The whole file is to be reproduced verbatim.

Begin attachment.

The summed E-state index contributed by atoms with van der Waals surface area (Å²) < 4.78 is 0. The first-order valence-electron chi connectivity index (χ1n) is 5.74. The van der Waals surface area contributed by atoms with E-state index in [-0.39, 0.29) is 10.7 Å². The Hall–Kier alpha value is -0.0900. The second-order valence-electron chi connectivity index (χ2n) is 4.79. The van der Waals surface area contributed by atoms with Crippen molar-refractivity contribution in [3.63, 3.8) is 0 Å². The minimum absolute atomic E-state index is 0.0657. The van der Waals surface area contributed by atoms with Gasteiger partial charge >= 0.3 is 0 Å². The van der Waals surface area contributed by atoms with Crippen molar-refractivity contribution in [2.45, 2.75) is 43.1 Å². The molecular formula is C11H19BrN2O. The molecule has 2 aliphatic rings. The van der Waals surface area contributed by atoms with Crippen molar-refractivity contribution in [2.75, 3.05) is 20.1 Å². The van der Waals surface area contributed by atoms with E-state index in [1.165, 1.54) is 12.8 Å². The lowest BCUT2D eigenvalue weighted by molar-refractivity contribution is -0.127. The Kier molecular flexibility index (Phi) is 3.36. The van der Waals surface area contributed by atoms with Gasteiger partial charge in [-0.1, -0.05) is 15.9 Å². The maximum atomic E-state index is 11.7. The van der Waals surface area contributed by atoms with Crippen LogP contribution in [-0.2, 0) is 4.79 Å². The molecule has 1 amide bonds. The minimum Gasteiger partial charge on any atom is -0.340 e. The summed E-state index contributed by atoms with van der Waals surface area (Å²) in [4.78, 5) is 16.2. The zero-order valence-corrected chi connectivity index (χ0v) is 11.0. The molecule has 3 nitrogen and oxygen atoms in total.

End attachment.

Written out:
The summed E-state index contributed by atoms with van der Waals surface area (Å²) < 4.78 is 0. The first-order valence-electron chi connectivity index (χ1n) is 5.74. The van der Waals surface area contributed by atoms with E-state index in [-0.39, 0.29) is 10.7 Å². The Hall–Kier alpha value is -0.0900. The second-order valence-electron chi connectivity index (χ2n) is 4.79. The van der Waals surface area contributed by atoms with Crippen molar-refractivity contribution in [3.63, 3.8) is 0 Å². The minimum absolute atomic E-state index is 0.0657. The van der Waals surface area contributed by atoms with Gasteiger partial charge >= 0.3 is 0 Å². The van der Waals surface area contributed by atoms with Crippen molar-refractivity contribution in [2.45, 2.75) is 43.1 Å². The molecular formula is C11H19BrN2O. The molecule has 2 aliphatic rings. The van der Waals surface area contributed by atoms with Crippen molar-refractivity contribution in [2.75, 3.05) is 20.1 Å². The van der Waals surface area contributed by atoms with E-state index in [1.165, 1.54) is 12.8 Å². The lowest BCUT2D eigenvalue weighted by molar-refractivity contribution is -0.127. The Kier molecular flexibility index (Phi) is 3.36. The van der Waals surface area contributed by atoms with Gasteiger partial charge in [-0.1, -0.05) is 15.9 Å². The maximum atomic E-state index is 11.7. The van der Waals surface area contributed by atoms with Crippen LogP contribution in [-0.2, 0) is 4.79 Å². The molecule has 1 amide bonds. The minimum Gasteiger partial charge on any atom is -0.340 e. The summed E-state index contributed by atoms with van der Waals surface area (Å²) in [4.78, 5) is 16.2. The zero-order valence-corrected chi connectivity index (χ0v) is 11.0. The molecule has 3 nitrogen and oxygen atoms in total.